The above observations lead us to conclude that Myanmar has two choices in terms of its economic data:

What to choose? I think we have stuck with the first option long enough; it has been counterproductive. The good image that a high growth rate is expected to convey has proved elusive. The public data are largely ignored and are probably thought not fit to be printed, so do not appear in the major regional and world economic reviews and reports. On the other hand, the embarrassing social and economic indicators they generate attract publicity, are talked about, highlighted and published. This is not good politics.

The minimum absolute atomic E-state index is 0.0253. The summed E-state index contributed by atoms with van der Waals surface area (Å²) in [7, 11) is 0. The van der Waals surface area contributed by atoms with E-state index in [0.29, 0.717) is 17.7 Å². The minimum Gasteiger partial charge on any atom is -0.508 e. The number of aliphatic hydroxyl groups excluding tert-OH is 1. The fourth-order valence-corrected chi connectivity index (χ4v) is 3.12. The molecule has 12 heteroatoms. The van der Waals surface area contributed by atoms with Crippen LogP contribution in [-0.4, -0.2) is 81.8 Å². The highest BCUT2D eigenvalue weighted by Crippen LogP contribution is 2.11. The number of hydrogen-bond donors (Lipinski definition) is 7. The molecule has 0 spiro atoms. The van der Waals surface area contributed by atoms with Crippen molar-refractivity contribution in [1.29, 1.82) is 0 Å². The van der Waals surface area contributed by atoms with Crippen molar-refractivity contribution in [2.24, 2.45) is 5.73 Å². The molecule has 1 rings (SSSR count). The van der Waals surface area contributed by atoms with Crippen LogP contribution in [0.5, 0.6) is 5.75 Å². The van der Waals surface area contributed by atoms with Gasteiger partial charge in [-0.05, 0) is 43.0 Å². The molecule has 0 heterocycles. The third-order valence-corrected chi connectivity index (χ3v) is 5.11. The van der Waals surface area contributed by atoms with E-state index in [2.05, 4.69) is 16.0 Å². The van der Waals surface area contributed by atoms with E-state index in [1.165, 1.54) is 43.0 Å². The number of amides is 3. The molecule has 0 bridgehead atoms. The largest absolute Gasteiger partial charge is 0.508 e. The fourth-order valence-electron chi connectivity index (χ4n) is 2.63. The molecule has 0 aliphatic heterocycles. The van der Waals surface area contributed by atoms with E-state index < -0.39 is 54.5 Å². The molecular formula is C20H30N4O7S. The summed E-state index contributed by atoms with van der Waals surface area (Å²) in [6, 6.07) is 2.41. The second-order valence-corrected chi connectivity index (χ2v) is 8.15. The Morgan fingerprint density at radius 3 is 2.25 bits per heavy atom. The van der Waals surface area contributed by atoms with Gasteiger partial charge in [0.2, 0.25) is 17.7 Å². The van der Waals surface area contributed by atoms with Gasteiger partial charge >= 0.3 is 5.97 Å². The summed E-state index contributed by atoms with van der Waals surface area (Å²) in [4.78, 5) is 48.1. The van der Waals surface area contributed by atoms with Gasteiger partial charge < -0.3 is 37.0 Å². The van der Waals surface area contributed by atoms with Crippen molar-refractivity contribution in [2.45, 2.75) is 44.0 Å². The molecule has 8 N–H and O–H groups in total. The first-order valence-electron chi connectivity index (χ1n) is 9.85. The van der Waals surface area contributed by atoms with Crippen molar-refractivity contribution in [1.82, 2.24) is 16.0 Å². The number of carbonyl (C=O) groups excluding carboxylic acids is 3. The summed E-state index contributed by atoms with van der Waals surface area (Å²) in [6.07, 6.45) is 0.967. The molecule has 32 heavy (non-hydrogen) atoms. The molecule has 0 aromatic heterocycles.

It is time therefore to move to the second option. Improvement in quality, accuracy, credibility, reliability, timeliness and the availability of economic and social statistical data and information will be an essential first step in building a modern developed nation.